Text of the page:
House of Cards:…an expression which dates back to 1645 meaning; a structure or argument built on a shaky foundation or one that will collapse if a necessary (but possibly overlooked or unappreciated) element is removed.
Francis “Frank” Underwood (Kevin Spacey) isn’t a man you cross. Betray him and make no mistake, you’re going to hear about it one way or the other. Betray him enough, and he’ll take everyone around you down as well. President-Elect Garrett Walker is going to learn this lesson the hard way, as he’s just reneged on his promise to make Frank his Secretary of State. With the help of eager young reporter Zoe Barnes (Kate Mara), his wife, Claire (Robin Wright), and various politcal hostages and underlings, he’ll put a plan into motion that will make those he holds responsible pay for what they’ve done. It will be long, and it will take a lot of work, but to him it’s worth it.
Chapter 1, the first episode in Netflix’s latest original series, takes us behind the curtain of the Washington D.C. power structure. It isn’t perfect, but rarely any first episode is for a show like this. With as many characters and plots/subplots as they set up, there’s always the “expository” episode that kicks series and seasons off, and that is exactly what this is. To understand this universe, we need to (naturally) put Francis at the center of it. His plot, so far, involves his chief of staff, Doug Stamper (Michael Kelly), Ms. Barnes’s helpful assistance over at the Washington Herald, and fellow representative (now blackmailed accomplice, after Underwood’s involvement in certain “legal matters”) Peter Russo (Corey Stoll). His main objectives: undermine President Walker’s Education agenda for his first 100 days, while bringing the President’s choice for Secretary of State and replacing him with the more adversarial Catherine Durant (Jayne Atkinson).
We see the first steps towards these objectives with Underwood’s consultation of Ms. Durant, a political opponent of the President; and his meeting/alignment with Ms. Barnes after an eventful night at the Symphony. (Someone saw him checking her out, she used it as an inside track to make Underwood her source of political gossip.) Through Ms. Barnes, he leaks the Secretary of Education’s legislation (which he was supposed to help draft) to the public, and by the end of the episode we see Francis enjoying a plate of ribs, as his opponents feel the shockwaves of his opening volley. As everyone’s faces are racked with shock and awe, his is enjoying barbeque sauce. As the old saying goes, “It’s Frank’s world…we’re just living in it.”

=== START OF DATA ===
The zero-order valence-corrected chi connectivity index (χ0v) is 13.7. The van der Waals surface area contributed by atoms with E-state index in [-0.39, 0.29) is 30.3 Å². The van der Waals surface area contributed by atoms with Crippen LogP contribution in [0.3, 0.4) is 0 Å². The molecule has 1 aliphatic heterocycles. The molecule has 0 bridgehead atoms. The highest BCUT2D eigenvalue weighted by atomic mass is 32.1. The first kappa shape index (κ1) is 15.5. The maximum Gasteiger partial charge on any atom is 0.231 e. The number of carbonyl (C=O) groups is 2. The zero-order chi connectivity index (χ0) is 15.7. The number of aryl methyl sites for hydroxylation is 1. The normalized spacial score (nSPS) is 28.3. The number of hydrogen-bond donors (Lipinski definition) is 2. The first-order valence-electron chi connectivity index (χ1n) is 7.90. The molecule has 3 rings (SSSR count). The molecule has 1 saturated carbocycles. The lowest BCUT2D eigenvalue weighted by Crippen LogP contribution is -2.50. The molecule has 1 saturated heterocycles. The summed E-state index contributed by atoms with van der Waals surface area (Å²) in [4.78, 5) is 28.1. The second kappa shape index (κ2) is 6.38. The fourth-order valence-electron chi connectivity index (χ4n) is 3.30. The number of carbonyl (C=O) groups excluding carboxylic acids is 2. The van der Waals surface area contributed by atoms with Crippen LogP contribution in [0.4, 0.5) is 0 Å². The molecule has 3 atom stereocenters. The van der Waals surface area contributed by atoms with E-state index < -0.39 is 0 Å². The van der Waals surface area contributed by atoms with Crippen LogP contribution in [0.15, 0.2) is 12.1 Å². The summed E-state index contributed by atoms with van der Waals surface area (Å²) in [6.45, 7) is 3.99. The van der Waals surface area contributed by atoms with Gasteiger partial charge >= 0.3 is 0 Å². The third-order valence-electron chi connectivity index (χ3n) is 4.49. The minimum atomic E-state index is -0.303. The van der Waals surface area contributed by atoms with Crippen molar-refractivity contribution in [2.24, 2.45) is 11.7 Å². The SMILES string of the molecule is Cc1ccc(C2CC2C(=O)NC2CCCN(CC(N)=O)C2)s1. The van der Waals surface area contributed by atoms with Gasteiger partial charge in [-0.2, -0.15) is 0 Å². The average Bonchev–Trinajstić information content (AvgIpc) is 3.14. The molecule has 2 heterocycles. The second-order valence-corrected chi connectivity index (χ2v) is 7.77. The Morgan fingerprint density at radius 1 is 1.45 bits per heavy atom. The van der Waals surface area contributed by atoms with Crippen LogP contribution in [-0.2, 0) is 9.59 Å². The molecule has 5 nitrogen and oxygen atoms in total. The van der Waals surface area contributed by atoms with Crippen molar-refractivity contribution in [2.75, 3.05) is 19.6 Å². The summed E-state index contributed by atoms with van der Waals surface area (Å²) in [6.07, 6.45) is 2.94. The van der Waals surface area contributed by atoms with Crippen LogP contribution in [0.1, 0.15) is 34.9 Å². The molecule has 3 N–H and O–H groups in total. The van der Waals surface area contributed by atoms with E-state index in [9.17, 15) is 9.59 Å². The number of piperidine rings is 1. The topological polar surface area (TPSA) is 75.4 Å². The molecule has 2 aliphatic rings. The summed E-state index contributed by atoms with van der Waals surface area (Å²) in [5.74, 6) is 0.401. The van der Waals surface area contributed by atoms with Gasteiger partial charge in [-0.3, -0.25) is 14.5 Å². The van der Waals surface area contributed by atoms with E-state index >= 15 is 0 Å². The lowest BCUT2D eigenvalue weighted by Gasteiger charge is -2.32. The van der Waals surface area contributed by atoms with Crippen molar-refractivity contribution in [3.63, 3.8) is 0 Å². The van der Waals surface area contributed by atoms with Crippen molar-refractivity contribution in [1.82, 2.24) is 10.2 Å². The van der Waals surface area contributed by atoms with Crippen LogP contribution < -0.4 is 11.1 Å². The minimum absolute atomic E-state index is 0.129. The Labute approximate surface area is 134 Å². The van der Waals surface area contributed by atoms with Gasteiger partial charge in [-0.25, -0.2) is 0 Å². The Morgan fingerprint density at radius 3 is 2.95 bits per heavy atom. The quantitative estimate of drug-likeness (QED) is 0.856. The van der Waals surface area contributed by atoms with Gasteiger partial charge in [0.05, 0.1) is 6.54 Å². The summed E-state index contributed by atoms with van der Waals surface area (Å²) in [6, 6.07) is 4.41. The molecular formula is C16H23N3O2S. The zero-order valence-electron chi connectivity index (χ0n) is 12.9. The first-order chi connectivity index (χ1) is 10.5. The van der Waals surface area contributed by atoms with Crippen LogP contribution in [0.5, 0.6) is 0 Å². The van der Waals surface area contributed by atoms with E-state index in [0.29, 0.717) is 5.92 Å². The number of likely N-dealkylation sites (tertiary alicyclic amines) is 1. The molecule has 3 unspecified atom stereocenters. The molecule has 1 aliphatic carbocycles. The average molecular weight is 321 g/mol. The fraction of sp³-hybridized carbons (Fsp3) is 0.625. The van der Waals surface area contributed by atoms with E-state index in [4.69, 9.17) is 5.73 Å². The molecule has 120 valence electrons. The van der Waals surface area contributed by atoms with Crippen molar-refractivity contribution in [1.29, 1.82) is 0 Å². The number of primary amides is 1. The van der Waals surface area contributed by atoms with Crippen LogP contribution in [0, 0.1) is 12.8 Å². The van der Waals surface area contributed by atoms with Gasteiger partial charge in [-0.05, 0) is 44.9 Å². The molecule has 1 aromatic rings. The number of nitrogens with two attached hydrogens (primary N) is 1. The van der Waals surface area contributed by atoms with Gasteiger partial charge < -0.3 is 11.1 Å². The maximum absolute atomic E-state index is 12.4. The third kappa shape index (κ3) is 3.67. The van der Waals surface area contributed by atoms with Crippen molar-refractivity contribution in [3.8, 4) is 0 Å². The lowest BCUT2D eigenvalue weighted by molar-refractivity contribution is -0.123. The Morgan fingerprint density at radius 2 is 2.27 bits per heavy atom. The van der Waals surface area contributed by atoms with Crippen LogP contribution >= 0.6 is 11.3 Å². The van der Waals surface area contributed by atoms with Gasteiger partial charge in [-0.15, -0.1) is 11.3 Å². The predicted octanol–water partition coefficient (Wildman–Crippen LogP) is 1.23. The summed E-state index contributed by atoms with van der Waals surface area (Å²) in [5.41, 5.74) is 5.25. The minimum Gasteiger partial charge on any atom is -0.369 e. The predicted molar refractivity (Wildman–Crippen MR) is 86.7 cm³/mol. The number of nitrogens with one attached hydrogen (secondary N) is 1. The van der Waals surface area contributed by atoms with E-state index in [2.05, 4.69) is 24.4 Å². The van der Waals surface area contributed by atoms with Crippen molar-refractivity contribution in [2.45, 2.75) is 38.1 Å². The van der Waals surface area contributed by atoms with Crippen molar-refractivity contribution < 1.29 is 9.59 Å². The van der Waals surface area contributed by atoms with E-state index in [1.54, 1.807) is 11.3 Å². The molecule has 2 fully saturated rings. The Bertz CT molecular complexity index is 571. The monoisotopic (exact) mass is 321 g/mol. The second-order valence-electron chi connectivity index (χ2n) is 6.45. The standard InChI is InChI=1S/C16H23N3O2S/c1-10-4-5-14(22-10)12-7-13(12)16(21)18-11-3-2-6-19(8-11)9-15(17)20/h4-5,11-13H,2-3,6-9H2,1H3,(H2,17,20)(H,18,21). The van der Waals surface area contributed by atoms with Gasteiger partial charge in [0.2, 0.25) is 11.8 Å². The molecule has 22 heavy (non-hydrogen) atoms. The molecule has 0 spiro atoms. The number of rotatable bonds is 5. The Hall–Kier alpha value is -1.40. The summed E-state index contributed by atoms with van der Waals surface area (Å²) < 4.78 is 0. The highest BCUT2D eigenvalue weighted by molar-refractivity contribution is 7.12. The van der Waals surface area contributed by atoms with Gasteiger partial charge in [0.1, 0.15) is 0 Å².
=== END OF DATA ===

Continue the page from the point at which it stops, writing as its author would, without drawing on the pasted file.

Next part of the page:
On the Subplot side of things, we see Peter Russo embroiled in his own political (a matter involving property and zoning laws) and personal (a secret relationship with his secretary) affairs, culminating with his arrest for a DUI…an arrest which Underwood bails him out of, in exchange for his unflinching loyalty as an ally. Also at work is Ms. Barnes’ ladder climbing crusade at the Washington Herald, as she squares off against fellow reporter Janine Skorsky (Constance Zimmer). As lead Political Correspondent, she’s Zoe’s most direct opponent for success, and we see them paired up by their editor when Zoe lands the Education policy scoop fed to her by Frank himself. Finally, we see Claire at work with her Clean Water Initiative, a charity which is going through an economic shake up, thanks in no small part to her husband’s recent passing over leaving them one crucial donation short.
If you enjoyed Beau Willimon’s The Ides Of March (or the play that it was adapted from, Farrigut North), then you’ll absolutely revel in this series’ premise. David Fincher’s direction only lends more credence to the artistic merit of this show, and it sets a good tone for the series – both visually and thematically. If the show follows through on the promise of this first episode, it should definitely have no problem rivaling quality fare that you see on Cable TV. Spacey’s performance as Underwood seals the deal, as his occasional moments of breaking the fourth wall really sell Willimon’s milleu of American politics by way of William Shakespeare. Indeed, Francis would be at home right next to Iago and Hamlet themselves, as his scheming and level of dedication are comparable to their own. The cast that surrounds him is as intriguing and believable, as these characters and the world they live in are only slightly removed from ours. The players are different, but the game still runs the same and the consequences are even more severe.
The final point I’d like to make is that of Netflix’s decision to make the complete season available simultaneously. Now this has been a rather contentious matter with media geeks and TV fans alike. I remember back to the days of watching 24 and Alias on live TV, as it was airing, and while I also love the weekly rush of seeing a new episode, being able to discuss it freshly after watching it, and then moving on to the next installment in a timely order; I quite enjoy having everything in front of me for my immediate enjoyment. Nevertheless, I’ll be covering these episodes on a weekly basis, so that way those of you who do enjoy the “water cooler” experience won’t be left in the dark. (This also makes it easier for me to talk about each episode in a more in-depth manner.) Long story short, you owe it to yourself to watch House of Cards, simply because the horrors that are about to follow promise to be interesting enough to sign up for a NetFlix Instant account.
House of Cards is available now on NetFlix Instant. Feel free to chime in with your favorite moments, your favorite quotes, or betting odds as to who will fall/die at Underwood’s hand in the Comments section below. And please, no spoilers for episodes beyond Chapter 1.
This article was first posted on March 3, 2013